FRC looks to extend rent concessions for retailers

FRC looks to extend rent concessions for retailers

With many retailers still reeling from the impact of the lockdowns, the Financial Reporting Council (FRC) has proposed extending the application period of requirements that cover the accounting treatment of temporary rent concessions granted due to the pandemic by one year.

The amendments would be effective for accounting periods beginning on or after January 1, and apply to concessions with regard to rental payments that would fall due before June 30, 2022. The amendments can be early adopted.

The time period has been extended from the original proposals in reflection of the continuing impact of the pandemic.

For companies that adopt UK and Irish GAAP, the FRC amended FRS 102 in October 2020 to make the accounting treatment of coronavirus-related rent concessions more consistent, and requires companies to match the concessions granted by landlords to the periods of downturn they are intended to cover. This was similar to the IASB’s modification to its IFRS 16 standard in May 2020, aimed at simplifying how companies subject to IFRS need to treat leases impacted by the pandemic.

“The FRC version differs slightly to IASB’s revision because FRS 102 doesn’t prescribe the accounting for lease modifications in as much detail. In the absence of prescriptive guidance retailers could have made different choices under UK GAAP in terms of how they were going to account for rent concessions,” says Natasha Jones, retail sector lead for Audit at KPMG.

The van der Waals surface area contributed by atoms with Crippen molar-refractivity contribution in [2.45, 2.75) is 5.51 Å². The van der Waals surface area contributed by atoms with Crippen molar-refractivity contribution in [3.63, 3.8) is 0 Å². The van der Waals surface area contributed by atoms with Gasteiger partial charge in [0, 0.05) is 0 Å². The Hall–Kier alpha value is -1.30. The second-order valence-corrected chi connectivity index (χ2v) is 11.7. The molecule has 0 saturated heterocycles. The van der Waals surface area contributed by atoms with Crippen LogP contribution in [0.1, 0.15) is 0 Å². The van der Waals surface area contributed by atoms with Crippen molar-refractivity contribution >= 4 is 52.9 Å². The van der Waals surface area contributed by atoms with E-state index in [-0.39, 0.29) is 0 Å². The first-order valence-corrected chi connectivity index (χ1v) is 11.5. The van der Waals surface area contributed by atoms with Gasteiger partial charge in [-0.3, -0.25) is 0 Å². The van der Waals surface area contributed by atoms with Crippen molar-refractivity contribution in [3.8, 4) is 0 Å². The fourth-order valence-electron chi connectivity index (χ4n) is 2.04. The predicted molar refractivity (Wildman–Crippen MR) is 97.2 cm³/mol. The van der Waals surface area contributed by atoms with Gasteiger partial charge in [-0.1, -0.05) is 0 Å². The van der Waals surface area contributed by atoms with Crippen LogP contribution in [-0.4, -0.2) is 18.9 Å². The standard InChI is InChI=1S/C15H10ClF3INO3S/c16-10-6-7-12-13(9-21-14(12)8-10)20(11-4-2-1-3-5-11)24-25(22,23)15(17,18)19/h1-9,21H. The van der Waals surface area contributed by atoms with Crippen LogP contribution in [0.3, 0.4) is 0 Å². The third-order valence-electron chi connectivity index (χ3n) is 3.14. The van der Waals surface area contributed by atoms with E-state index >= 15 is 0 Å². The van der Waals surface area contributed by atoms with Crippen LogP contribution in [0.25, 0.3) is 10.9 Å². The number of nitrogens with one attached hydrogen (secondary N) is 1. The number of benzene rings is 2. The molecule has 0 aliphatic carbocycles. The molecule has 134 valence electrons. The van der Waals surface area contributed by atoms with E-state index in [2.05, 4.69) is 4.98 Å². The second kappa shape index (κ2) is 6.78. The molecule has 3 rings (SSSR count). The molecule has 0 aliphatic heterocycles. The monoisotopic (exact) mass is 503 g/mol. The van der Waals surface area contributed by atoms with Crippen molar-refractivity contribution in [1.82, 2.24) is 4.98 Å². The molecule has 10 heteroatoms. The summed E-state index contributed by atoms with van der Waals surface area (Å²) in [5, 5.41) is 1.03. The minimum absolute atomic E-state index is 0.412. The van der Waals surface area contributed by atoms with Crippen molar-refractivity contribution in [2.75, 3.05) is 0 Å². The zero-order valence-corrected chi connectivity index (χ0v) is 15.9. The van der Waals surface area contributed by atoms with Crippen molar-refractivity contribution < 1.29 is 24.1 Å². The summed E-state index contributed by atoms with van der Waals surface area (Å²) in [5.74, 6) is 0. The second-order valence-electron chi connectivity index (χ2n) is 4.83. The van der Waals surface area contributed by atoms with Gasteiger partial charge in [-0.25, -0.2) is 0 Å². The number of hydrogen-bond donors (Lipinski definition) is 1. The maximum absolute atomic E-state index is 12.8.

“The main objective of the FRC was to bring consistency to reporting, and to match concessions to those periods they are intended to compensate. So whereas under IFRS there is a choice to apply the exemption to the modification accounting rules, there isn’t a choice under UK GAAP. If your concession meets certain criteria, e.g., you’ve had a short-term temporary rent reduction, you have to treat it as a reduction in the period you are suffering the losses of the store closures.”

She believes a year’s extension should suffice even if there are further lockdowns in the year ahead. If not, there could be further extensions down the line.

A possible unwanted effect of this extension, and the timing of its release, is those companies that have already signed off this year’s accounts might need to retrospectively amend them next year if they had concessions that did not meet the initial criteria. With the October 20 guidance stating the impact could only last until June 2021, any company already signed off on that basis will find they might need to amend their accounting in the prior year if they had a benefit that extended beyond June 2021 and have instead accounted for it as a lease modification.

“The timing isn’t ideal, but I suspect in practice it won’t impact too many retailers as a significant number have their year-ends around January, and from the types of concessions we have seen granted, many were short term in nature,” says Jones.